Fernatix

Fernatix

Before the showgardens our first stop was the floral marquee which is always my favourite part of the show.  I think there might have been less nurseries this year as it felt very spacious even when we returned later in the day and the showground was full. Next year I think I will go to the show on my own as in recent years I have always been with someone and I never look properly as I am too busy talking or pointing things out.  Anyway, I did see some of my favourite nurseries.  I always love Fernatix’s stand but then I would be quite happy with a garden that was all ferns; they are just so elegant and create a wonderful atmosphere.

Hardys Plants

Hardys Plants

Hardys Plants stand looked wonderful as ever but a particular achievement this year as Rosie Hardy is in the middle of creating her very first RHS Chelsea Show Garden which I am really looking forward to seeing.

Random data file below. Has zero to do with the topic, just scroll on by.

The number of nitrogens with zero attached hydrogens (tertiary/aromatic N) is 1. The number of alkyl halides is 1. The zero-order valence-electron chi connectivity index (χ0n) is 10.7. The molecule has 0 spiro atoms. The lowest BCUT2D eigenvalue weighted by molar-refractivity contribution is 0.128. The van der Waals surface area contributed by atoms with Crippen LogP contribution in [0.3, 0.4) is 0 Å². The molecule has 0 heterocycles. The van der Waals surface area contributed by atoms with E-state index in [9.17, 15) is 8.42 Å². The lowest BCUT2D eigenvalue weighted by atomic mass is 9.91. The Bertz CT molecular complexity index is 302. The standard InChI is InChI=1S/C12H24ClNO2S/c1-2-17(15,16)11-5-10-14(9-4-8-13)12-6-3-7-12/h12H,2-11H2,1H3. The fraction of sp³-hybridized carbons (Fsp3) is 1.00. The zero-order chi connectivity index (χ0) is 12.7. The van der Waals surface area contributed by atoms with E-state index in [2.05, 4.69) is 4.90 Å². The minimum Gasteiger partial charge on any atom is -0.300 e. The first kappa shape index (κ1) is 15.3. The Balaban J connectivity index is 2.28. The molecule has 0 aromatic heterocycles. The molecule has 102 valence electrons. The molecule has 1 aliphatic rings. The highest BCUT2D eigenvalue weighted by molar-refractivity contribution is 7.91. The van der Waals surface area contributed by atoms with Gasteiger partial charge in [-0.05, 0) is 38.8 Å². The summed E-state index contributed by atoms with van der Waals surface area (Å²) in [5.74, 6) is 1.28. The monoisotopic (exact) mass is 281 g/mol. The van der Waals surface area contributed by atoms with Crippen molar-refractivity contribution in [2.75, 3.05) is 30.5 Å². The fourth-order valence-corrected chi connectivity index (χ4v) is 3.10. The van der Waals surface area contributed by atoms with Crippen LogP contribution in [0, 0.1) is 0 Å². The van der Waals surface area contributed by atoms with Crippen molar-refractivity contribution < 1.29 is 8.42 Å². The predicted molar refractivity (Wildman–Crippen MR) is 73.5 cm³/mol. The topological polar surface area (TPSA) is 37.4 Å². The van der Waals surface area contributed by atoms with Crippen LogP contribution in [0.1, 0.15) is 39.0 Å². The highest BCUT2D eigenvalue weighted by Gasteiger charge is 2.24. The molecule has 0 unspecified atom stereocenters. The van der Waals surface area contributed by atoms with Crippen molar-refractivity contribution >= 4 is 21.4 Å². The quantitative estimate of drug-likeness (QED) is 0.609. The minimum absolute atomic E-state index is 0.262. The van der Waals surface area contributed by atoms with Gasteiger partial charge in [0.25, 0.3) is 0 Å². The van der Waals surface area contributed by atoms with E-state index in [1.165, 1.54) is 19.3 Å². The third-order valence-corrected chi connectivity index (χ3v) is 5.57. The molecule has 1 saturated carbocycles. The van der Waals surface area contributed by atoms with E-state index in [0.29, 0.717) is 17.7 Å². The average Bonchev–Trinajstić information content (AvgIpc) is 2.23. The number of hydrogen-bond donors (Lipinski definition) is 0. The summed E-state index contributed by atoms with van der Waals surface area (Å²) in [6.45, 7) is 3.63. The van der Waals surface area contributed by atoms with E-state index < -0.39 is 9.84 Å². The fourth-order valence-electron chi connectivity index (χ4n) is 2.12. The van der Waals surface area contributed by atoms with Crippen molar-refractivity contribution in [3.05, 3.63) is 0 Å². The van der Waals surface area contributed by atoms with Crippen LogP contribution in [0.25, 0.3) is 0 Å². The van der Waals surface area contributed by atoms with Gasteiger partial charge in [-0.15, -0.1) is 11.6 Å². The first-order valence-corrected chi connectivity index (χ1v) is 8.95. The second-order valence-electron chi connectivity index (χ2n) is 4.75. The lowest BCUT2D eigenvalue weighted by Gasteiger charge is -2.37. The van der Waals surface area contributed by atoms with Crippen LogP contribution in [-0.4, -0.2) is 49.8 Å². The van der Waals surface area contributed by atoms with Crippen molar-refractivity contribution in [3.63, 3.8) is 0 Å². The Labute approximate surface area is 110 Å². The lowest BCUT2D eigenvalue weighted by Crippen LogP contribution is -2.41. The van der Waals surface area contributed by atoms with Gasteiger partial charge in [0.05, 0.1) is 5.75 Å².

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I was also taken with this eye-catching display; it was nice to see a display which made you look up.  But then again I always love bulbs and I was particularly taken with Tulipa Rosy Bouquet which I can see bringing together the white lunaria and cerise rhododendron in my garden.

Tulip Rosy Bouquet

Tulip Rosy Bouquet

So those are my highlights from RHS Malvern Spring Festival 2016.  I think the show continues to improve year on year and having visited a number of similar events around the UK I still think it is the best.  Its hard to explain why,  but trying to put aside it closeness to home, there is just such a nice atmosphere and it always seems friendly with nurserymen happy to are information and advice.

Notes from the Garden – 24/4/16 – Bye bye lawn